What are Macros?

Macronutrients (macros) are nutrients that provide calories or energy. Nutrients are substances needed for growth, metabolism, rebuilding and all basic body functions. There are three macronutrients that all food categorized as:

  • Carbohydrates (CHO)
  • Protein (PRO)
  • Fat

Macros

Carbohydrates

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This is the macro we need the most of. Approximately 40% of our daily caloric intake should come from CHO. We need CHO because:

  • They are the body’s main source of fuel.
  • They are easily used by the body for energy.
  • All of the tissues and cells in our body can use glucose for energy.
  • They are needed for the central nervous system, the kidneys, the brain, the muscles (including the heart) to function properly.
  • They can be stored in the muscles and liver and later used for energy.
  • They are important in intestinal health and waste elimination.

Your primary sources of CHO are vegetables, fruit, roots and tubers. Other starchy foods such as rice, pasta and white potato are used much less or avoided entirely, depending on the individual.

Protein

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Proteins are the building blocks of the body. Almost all internal and external parts of the body are made up primarily of protein. Approximately 30% of our caloric intake should come from protein, and we need protein for:

  • Growth (especially important for children, teens, and pregnant women)
  • Tissue repair
  • Immune function
  • Making essential hormones and enzymes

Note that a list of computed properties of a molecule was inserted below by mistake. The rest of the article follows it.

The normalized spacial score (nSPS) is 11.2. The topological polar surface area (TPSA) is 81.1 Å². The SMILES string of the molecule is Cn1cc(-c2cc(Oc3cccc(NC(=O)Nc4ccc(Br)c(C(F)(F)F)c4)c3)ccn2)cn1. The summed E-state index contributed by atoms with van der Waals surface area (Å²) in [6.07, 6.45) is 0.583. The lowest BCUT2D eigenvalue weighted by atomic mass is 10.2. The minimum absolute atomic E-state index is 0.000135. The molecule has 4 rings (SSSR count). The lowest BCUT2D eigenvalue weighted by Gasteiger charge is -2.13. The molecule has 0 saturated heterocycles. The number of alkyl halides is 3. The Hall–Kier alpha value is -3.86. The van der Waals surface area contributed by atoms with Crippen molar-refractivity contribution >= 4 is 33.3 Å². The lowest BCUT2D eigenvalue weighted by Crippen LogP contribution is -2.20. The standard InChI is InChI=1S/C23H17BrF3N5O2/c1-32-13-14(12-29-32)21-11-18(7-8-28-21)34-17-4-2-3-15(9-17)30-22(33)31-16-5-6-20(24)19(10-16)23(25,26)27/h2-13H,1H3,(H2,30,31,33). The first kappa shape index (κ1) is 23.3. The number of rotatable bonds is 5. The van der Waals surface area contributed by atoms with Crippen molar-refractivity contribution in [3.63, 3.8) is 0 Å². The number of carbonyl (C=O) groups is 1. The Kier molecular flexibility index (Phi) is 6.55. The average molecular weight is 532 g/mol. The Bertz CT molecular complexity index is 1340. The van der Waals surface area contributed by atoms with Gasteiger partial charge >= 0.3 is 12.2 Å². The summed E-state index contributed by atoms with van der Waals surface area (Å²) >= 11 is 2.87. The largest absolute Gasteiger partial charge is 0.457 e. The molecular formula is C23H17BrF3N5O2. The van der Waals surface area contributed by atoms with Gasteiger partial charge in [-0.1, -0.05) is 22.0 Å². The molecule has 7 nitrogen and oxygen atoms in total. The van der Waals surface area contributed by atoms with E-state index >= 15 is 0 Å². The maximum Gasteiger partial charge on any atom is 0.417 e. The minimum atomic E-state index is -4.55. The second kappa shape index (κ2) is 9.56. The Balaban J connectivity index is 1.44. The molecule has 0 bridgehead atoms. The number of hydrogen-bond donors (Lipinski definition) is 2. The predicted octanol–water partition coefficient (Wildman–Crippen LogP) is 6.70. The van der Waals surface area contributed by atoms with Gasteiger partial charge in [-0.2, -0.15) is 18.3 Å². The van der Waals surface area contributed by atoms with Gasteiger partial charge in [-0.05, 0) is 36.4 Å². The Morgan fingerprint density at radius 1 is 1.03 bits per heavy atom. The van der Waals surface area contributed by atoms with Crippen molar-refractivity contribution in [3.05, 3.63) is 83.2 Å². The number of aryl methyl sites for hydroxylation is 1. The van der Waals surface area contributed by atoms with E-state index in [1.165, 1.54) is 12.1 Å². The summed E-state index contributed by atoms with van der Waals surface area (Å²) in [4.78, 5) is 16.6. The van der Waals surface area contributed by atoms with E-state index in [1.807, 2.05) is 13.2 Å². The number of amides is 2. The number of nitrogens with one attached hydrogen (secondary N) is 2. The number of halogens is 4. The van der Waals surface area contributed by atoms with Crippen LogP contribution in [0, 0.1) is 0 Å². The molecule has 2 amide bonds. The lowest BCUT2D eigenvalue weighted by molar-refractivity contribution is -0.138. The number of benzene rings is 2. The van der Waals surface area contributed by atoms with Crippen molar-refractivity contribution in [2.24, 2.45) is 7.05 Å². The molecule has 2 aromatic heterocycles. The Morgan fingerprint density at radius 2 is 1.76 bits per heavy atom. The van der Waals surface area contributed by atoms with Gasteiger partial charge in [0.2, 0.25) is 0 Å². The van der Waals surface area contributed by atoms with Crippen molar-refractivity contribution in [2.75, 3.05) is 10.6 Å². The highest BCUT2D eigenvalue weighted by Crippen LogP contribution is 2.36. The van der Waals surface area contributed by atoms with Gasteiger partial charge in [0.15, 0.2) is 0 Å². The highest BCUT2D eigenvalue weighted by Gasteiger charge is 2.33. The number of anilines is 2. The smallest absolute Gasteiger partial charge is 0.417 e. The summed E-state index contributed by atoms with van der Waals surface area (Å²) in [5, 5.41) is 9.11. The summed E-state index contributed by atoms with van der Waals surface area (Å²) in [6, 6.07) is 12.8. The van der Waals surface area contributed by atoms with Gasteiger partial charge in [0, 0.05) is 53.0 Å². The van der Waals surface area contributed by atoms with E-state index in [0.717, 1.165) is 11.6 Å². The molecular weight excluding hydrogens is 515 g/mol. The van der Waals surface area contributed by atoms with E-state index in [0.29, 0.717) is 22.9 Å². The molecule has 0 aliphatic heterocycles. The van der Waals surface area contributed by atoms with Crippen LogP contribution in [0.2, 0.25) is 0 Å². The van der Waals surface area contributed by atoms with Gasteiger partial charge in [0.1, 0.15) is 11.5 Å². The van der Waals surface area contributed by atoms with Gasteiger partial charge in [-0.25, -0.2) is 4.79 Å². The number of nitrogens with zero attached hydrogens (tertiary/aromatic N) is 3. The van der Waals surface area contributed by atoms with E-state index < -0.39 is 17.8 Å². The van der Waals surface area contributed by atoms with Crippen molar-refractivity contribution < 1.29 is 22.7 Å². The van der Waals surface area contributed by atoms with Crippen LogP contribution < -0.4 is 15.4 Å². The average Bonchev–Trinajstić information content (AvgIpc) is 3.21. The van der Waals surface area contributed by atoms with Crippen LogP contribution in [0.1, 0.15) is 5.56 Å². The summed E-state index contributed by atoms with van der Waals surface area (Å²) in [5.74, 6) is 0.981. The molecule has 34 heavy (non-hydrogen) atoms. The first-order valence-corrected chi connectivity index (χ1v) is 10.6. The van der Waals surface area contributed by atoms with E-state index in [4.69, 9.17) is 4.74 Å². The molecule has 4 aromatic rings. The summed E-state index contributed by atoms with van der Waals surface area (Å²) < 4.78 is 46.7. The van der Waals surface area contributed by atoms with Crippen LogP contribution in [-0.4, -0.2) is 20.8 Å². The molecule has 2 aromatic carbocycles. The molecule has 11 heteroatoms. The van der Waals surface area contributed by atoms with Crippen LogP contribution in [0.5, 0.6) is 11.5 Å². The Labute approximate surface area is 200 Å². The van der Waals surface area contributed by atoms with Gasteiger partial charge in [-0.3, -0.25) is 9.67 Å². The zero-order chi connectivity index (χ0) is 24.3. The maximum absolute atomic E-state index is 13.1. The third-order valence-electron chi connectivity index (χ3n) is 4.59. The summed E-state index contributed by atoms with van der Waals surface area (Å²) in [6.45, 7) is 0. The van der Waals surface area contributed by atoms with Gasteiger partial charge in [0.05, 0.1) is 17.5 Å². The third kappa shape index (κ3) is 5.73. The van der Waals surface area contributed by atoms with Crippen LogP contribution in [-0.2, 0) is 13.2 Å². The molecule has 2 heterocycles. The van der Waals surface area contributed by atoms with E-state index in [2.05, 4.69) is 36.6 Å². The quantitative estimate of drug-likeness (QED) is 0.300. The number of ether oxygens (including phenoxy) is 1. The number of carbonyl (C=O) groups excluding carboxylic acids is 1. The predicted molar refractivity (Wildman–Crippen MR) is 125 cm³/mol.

• Energy when carbohydrate is not available
  • Preserving lean muscle

Primary sources of protein are meal, all poultry, all seafood, cheese and milk, legumes, and meat substitutes such as soy and tofu.

Fat

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Fat is essential for health and survival. It’s important to understand that fat from food doesn’t increase body fat. Approximately 30% of our caloric intake should come from fat, and we need that amount of fat because:

  • Normal growth and development
  • Energy (fat is the most concentrated source of energy)
  • Absorbing certain vitamins ( like vitamins A, D, E, K, and carotenoids)
  • Providing cushioning for the organs
  • Maintaining cell membranes
  • Providing taste, consistency, and stability to foods

Fat is found in meat, poultry, dairy products and most seafood. However, those are primarily protein sources. Primary sources of fat include nuts, avocadoes, oils, lard, and fresh cream.

Micronutrients

Micronutrients are the minerals and vitamins that the body needs in order to function healthily. Compared to macros, you require small (micro) amounts of micronutrients. However, they are just as important to consume. Insufficient consumption of macronutrients leads to deficiency-based diseases such as rickets, scurvy and osteoporosis.

You get the right amounts of micronutrients by eating nutrient dense macronutrients. These are foods that have a good balance between the calories and micronutrients provided. Calorie dense foods, such as white carbohydrates (starch), provide lots of calories and little micronutrients.

What sorts of foods are those? You’ve read it here before:  You need to eat good quality protein, vegetables including roots and tubers, some fruit, healthy fats, little to no sugar, and avoid refined and processed carbohydrates.

Macros (quantity) matter just as much as micros (quality).

2 Comments Add yours

  1. cezk1 says:

    Great post!

    Like

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